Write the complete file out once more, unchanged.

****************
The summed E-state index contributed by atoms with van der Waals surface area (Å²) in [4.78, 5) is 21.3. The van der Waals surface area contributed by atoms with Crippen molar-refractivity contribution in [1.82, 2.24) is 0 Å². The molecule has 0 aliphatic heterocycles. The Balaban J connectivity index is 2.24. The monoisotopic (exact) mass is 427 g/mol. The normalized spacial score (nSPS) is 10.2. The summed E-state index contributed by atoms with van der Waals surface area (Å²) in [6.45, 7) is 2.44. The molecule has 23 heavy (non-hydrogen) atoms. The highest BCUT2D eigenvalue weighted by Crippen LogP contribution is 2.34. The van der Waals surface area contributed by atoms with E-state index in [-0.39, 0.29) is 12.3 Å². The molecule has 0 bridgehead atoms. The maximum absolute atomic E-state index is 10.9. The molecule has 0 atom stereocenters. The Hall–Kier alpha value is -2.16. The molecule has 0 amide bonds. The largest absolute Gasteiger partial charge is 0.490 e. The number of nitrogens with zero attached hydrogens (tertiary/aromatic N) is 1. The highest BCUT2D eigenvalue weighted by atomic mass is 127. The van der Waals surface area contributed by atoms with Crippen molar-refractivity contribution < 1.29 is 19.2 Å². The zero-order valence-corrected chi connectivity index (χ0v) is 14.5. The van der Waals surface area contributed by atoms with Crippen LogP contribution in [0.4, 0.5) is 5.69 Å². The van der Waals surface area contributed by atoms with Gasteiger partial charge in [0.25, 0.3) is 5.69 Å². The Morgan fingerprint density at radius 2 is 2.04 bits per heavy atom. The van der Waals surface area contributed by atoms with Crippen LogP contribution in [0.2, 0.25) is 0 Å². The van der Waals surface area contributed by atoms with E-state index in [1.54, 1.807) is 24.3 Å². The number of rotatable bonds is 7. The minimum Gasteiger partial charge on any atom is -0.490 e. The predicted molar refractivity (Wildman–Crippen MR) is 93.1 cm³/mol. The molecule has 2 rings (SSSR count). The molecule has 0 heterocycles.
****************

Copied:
The summed E-state index contributed by atoms with van der Waals surface area (Å²) in [4.78, 5) is 21.3. The van der Waals surface area contributed by atoms with Crippen molar-refractivity contribution in [1.82, 2.24) is 0 Å². The molecule has 0 aliphatic heterocycles. The Balaban J connectivity index is 2.24. The monoisotopic (exact) mass is 427 g/mol. The normalized spacial score (nSPS) is 10.2. The summed E-state index contributed by atoms with van der Waals surface area (Å²) in [6.45, 7) is 2.44. The molecule has 23 heavy (non-hydrogen) atoms. The highest BCUT2D eigenvalue weighted by Crippen LogP contribution is 2.34. The van der Waals surface area contributed by atoms with E-state index in [-0.39, 0.29) is 12.3 Å². The molecule has 0 bridgehead atoms. The maximum absolute atomic E-state index is 10.9. The molecule has 0 atom stereocenters. The Hall–Kier alpha value is -2.16. The molecule has 0 amide bonds. The largest absolute Gasteiger partial charge is 0.490 e. The number of nitrogens with zero attached hydrogens (tertiary/aromatic N) is 1. The highest BCUT2D eigenvalue weighted by atomic mass is 127. The van der Waals surface area contributed by atoms with Crippen molar-refractivity contribution < 1.29 is 19.2 Å². The zero-order valence-corrected chi connectivity index (χ0v) is 14.5. The van der Waals surface area contributed by atoms with Crippen LogP contribution in [0.4, 0.5) is 5.69 Å². The van der Waals surface area contributed by atoms with Gasteiger partial charge in [0.25, 0.3) is 5.69 Å². The Morgan fingerprint density at radius 2 is 2.04 bits per heavy atom. The van der Waals surface area contributed by atoms with Crippen LogP contribution in [0.2, 0.25) is 0 Å². The van der Waals surface area contributed by atoms with E-state index in [1.54, 1.807) is 24.3 Å². The number of rotatable bonds is 7. The minimum Gasteiger partial charge on any atom is -0.490 e. The predicted molar refractivity (Wildman–Crippen MR) is 93.1 cm³/mol. The molecule has 2 rings (SSSR count). The molecule has 0 heterocycles.